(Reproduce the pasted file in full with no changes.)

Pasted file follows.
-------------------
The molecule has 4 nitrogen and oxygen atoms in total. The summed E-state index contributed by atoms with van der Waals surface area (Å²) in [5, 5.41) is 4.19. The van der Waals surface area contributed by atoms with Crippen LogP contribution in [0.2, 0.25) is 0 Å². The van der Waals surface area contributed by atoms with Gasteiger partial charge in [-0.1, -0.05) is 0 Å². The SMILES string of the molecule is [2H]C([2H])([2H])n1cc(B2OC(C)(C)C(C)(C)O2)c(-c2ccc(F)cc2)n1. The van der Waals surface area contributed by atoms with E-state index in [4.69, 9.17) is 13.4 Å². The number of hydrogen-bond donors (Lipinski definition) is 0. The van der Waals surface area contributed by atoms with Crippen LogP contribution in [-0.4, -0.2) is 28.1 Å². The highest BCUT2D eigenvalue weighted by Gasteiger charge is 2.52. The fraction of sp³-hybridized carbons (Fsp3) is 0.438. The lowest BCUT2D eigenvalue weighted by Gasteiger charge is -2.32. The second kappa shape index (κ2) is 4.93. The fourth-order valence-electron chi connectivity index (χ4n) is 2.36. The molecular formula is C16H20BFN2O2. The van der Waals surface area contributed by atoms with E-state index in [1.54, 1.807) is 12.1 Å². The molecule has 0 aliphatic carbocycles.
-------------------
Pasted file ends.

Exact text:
The molecule has 4 nitrogen and oxygen atoms in total. The summed E-state index contributed by atoms with van der Waals surface area (Å²) in [5, 5.41) is 4.19. The van der Waals surface area contributed by atoms with Crippen LogP contribution in [0.2, 0.25) is 0 Å². The van der Waals surface area contributed by atoms with Gasteiger partial charge in [-0.1, -0.05) is 0 Å². The SMILES string of the molecule is [2H]C([2H])([2H])n1cc(B2OC(C)(C)C(C)(C)O2)c(-c2ccc(F)cc2)n1. The van der Waals surface area contributed by atoms with E-state index in [4.69, 9.17) is 13.4 Å². The number of hydrogen-bond donors (Lipinski definition) is 0. The van der Waals surface area contributed by atoms with Crippen LogP contribution in [-0.4, -0.2) is 28.1 Å². The highest BCUT2D eigenvalue weighted by Gasteiger charge is 2.52. The fraction of sp³-hybridized carbons (Fsp3) is 0.438. The lowest BCUT2D eigenvalue weighted by Gasteiger charge is -2.32. The second kappa shape index (κ2) is 4.93. The fourth-order valence-electron chi connectivity index (χ4n) is 2.36. The molecular formula is C16H20BFN2O2. The van der Waals surface area contributed by atoms with E-state index in [1.54, 1.807) is 12.1 Å². The molecule has 0 aliphatic carbocycles.